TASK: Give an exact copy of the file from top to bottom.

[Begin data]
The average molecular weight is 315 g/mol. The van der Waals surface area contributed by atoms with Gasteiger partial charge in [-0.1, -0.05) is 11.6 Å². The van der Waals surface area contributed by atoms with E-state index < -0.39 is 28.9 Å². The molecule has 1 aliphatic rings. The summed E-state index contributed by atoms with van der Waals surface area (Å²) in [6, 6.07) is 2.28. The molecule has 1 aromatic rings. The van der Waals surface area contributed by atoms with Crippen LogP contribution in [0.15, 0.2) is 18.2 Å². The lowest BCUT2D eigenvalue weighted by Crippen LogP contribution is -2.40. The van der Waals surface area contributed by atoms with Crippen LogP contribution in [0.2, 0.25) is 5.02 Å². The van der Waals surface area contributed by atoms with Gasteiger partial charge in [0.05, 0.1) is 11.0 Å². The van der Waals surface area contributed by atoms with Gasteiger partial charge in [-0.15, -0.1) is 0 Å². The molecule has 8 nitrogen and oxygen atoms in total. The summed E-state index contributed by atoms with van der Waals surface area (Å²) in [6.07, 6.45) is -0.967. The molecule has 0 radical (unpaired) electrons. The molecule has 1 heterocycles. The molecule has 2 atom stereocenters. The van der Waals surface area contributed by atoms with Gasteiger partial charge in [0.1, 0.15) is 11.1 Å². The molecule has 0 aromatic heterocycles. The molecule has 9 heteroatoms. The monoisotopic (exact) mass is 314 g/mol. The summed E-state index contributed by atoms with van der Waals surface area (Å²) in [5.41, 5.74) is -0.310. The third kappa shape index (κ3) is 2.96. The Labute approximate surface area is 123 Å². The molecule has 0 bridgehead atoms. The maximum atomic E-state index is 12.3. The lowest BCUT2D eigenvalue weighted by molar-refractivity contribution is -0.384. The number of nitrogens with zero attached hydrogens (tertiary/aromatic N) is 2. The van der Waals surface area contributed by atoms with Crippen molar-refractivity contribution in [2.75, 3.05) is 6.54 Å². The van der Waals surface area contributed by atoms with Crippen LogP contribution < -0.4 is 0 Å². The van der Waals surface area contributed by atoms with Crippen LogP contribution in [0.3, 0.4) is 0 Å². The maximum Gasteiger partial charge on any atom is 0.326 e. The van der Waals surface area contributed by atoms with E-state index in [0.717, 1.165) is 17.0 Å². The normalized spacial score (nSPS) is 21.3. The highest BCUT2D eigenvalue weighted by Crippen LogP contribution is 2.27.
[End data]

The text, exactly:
The average molecular weight is 315 g/mol. The van der Waals surface area contributed by atoms with Gasteiger partial charge in [-0.1, -0.05) is 11.6 Å². The van der Waals surface area contributed by atoms with E-state index < -0.39 is 28.9 Å². The molecule has 1 aliphatic rings. The summed E-state index contributed by atoms with van der Waals surface area (Å²) in [6, 6.07) is 2.28. The molecule has 1 aromatic rings. The van der Waals surface area contributed by atoms with Crippen LogP contribution in [0.15, 0.2) is 18.2 Å². The lowest BCUT2D eigenvalue weighted by Crippen LogP contribution is -2.40. The van der Waals surface area contributed by atoms with Crippen LogP contribution in [0.2, 0.25) is 5.02 Å². The van der Waals surface area contributed by atoms with Gasteiger partial charge in [0.05, 0.1) is 11.0 Å². The van der Waals surface area contributed by atoms with Gasteiger partial charge in [-0.15, -0.1) is 0 Å². The molecule has 8 nitrogen and oxygen atoms in total. The summed E-state index contributed by atoms with van der Waals surface area (Å²) in [6.07, 6.45) is -0.967. The molecule has 0 radical (unpaired) electrons. The molecule has 1 heterocycles. The molecule has 2 atom stereocenters. The van der Waals surface area contributed by atoms with Gasteiger partial charge in [0.1, 0.15) is 11.1 Å². The molecule has 0 aromatic heterocycles. The molecule has 9 heteroatoms. The monoisotopic (exact) mass is 314 g/mol. The summed E-state index contributed by atoms with van der Waals surface area (Å²) in [5.41, 5.74) is -0.310. The third kappa shape index (κ3) is 2.96. The Labute approximate surface area is 123 Å². The molecule has 0 bridgehead atoms. The maximum atomic E-state index is 12.3. The lowest BCUT2D eigenvalue weighted by molar-refractivity contribution is -0.384. The number of nitrogens with zero attached hydrogens (tertiary/aromatic N) is 2. The van der Waals surface area contributed by atoms with Crippen molar-refractivity contribution in [2.75, 3.05) is 6.54 Å². The van der Waals surface area contributed by atoms with Crippen LogP contribution < -0.4 is 0 Å². The van der Waals surface area contributed by atoms with Crippen LogP contribution in [0.3, 0.4) is 0 Å². The maximum Gasteiger partial charge on any atom is 0.326 e. The van der Waals surface area contributed by atoms with E-state index in [0.717, 1.165) is 17.0 Å². The normalized spacial score (nSPS) is 21.3. The highest BCUT2D eigenvalue weighted by Crippen LogP contribution is 2.27.